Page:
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Lawskills.com Georgia Caselaw
LESTER et al. v. BIRD et al.
A91A0157.
POPE, Judge.
Action for damages. Morgan Superior Court. Before Judge Thompson.
Plaintiffs/appellants Jess C. Lester and Debra E. Lester appeal the trial court's directed verdict for defendants/appellees on their claims against defendants stemming from insect damage to the subject property.
In 1984, defendant Dorothy L. Bird n/k/a Dorothy L. Bird Moon in contemplation of selling her home in Buckhead, Georgia, ordered a termite inspection of the property. That inspection revealed prior termite infestation and the need for termite treatment, which was performed. In 1986, Bird listed her property for sale with defendant Madison Realty, through its agent, Elizabeth Prior. At the time of the listing, Bird gave to Prior a document she had received from the company that performed the termite treatment in 1984. The undisputed evidence showed that both Prior and Bird thought that document was a "termite bond."
After Madison Realty was unsuccessful in selling the property over a period of several months, Bird removed it from the market. Bird then relisted the property with Madison Realty through Prior in 1988. Later that year, Bird also employed defendant Crown Auctions, Inc., to market and auction the property in conjunction with Madison Realty.
A friend of plaintiffs told them about the auction of the property. Plaintiffs first looked at the property the Sunday before the property was auctioned the following Saturday. Before plaintiffs obtained the property at auction, they visited it three times. Plaintiffs did not employ a professional inspector to inspect the property either before plaintiffs purchased it at auction or during the more than 40-day period after plaintiffs had signed the sales contract but before the closing occurred. During plaintiffs' visits to the property before the auction, plaintiffs performed walk-through inspections of the property, but did not attempt to examine the crawl space area underneath the house, because plaintiffs testified at trial that it was either boarded or bricked closed. Plaintiffs further testified that they did not examine the crawl space area of the house because Prior and/or Dan Jackson, agent of Crown Auctions, assured them that there was no termite damage and no reason to examine that area.
Plaintiffs testified that at the auction they received a brochure on the property. In that brochure in a section titled "Real Estate Bidder Information," the brochure contained the following caveats: "All information contained in the brochure was derived from sources deemed to be correct, but is not guaranteed. . . . ALL PROPERTIES SELL AS IS. . . . CROWN AUCTION AND ITS AGENTS ARE REPRESENTING THE SELLERS IN ALL TRANSACTIONS." Plaintiffs were the successful bidders at auction. The sales contract signed that day warranted only that the seller would transfer good and marketable title to the purchaser. The sales contract did not contain any provision or contingency relating to termite inspection and treatment that would allow plaintiffs to cancel the sales contract.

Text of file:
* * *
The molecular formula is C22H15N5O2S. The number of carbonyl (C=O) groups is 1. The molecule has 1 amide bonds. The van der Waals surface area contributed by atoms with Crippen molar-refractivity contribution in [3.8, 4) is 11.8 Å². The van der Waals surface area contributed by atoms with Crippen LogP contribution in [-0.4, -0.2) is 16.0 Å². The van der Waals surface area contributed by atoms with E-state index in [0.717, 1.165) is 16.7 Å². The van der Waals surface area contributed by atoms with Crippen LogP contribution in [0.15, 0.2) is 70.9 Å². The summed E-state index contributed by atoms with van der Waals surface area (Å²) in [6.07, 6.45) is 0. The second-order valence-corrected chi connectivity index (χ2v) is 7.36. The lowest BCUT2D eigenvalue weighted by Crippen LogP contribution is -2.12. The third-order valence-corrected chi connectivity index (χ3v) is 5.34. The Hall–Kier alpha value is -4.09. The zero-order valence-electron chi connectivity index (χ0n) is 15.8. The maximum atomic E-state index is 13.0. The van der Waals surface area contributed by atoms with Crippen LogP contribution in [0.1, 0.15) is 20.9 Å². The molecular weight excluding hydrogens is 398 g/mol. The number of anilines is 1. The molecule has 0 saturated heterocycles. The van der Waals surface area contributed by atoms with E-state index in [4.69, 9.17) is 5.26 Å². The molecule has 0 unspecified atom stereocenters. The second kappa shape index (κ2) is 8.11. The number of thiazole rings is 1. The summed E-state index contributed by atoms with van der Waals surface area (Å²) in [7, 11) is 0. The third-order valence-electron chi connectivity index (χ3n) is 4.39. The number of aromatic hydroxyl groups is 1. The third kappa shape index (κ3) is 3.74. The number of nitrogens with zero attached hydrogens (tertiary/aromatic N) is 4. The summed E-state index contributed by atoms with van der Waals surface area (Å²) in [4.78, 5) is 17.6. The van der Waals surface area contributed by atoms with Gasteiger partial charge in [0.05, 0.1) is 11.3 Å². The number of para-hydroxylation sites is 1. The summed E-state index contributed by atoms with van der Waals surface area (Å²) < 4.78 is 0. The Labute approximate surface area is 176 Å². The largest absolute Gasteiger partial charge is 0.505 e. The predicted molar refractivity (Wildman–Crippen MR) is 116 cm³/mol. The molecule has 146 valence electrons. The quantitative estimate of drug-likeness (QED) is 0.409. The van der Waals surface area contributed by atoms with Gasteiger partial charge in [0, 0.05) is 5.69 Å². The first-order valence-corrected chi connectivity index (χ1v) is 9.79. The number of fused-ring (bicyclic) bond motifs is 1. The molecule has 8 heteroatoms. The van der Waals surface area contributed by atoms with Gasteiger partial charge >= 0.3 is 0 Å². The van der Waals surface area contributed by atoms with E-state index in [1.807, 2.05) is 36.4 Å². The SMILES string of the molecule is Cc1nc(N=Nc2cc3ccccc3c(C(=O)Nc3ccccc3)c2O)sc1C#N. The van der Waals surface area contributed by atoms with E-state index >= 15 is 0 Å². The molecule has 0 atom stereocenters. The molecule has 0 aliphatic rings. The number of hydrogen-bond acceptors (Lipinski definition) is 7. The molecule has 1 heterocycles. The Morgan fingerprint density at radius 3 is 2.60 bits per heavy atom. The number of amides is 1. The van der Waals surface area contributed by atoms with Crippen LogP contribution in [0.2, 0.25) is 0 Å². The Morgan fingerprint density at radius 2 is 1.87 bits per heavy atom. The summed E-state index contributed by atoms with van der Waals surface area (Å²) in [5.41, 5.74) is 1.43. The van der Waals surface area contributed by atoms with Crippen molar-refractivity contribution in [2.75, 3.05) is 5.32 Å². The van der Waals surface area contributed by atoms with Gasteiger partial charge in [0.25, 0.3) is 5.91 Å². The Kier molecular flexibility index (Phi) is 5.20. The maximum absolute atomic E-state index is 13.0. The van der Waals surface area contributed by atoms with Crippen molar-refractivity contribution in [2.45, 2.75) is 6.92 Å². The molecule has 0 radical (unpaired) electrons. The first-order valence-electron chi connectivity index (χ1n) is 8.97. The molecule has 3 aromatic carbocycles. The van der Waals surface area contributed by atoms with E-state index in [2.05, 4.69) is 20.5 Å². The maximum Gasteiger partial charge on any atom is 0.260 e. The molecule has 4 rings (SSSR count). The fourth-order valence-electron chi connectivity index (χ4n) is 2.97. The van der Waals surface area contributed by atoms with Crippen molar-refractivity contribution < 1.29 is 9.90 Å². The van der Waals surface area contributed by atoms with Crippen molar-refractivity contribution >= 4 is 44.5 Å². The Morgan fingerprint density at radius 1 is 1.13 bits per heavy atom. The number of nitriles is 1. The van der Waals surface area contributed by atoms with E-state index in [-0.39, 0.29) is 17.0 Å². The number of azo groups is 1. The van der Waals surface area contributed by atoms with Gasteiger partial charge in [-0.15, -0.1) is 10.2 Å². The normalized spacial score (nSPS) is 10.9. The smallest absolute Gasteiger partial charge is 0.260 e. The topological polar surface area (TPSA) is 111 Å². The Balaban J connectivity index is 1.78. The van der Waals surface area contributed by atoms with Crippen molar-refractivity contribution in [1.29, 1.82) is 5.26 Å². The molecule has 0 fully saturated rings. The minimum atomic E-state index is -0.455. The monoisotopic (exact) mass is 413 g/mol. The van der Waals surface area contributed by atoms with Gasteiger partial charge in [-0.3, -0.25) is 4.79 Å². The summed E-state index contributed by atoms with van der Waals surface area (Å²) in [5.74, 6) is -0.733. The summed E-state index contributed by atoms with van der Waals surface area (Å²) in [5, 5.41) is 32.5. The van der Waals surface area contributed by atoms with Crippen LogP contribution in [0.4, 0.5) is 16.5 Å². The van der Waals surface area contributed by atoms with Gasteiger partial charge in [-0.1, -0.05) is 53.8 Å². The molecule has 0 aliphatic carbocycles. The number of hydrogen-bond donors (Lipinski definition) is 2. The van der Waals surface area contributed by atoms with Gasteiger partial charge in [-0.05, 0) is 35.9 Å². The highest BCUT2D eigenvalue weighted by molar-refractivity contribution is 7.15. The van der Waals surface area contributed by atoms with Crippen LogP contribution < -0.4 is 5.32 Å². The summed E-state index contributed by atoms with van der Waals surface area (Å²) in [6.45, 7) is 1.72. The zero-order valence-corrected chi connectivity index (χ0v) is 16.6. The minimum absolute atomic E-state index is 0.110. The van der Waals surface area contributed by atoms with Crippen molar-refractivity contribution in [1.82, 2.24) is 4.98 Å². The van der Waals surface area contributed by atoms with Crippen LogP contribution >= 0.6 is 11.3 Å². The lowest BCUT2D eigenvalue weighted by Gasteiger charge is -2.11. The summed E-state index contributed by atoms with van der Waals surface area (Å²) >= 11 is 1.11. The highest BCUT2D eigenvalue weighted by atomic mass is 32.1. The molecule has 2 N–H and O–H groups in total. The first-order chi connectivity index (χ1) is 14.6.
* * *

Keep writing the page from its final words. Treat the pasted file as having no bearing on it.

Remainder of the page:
At the closing of the property, Bird made available to the plaintiffs an official Georgia wood infestation inspection report prepared by Cleary Pest Control, Inc., the same company that had inspected and treated the property in 1984. The report given to the plaintiffs at closing stated that there was no active infestation of subterranean termites, powder post beetles, wood boring beetles, dry wood termites or wood decaying fungus, but said that their inspection revealed previous infestations of subterranean termites and powder post beetles. The report also stated that the property had been treated for subterranean termites and powder post beetles on January 4, 1989, six days before the closing. 1 Plaintiffs became concerned about the purchase and unsuccessfully attempted to contact their attorney before proceeding with the closing. When plaintiffs were informed by Prior and Jackson that the contract did not contain a provision that would allow them to refuse to close based upon the termite inspection report that they received, plaintiffs decided to close on the property.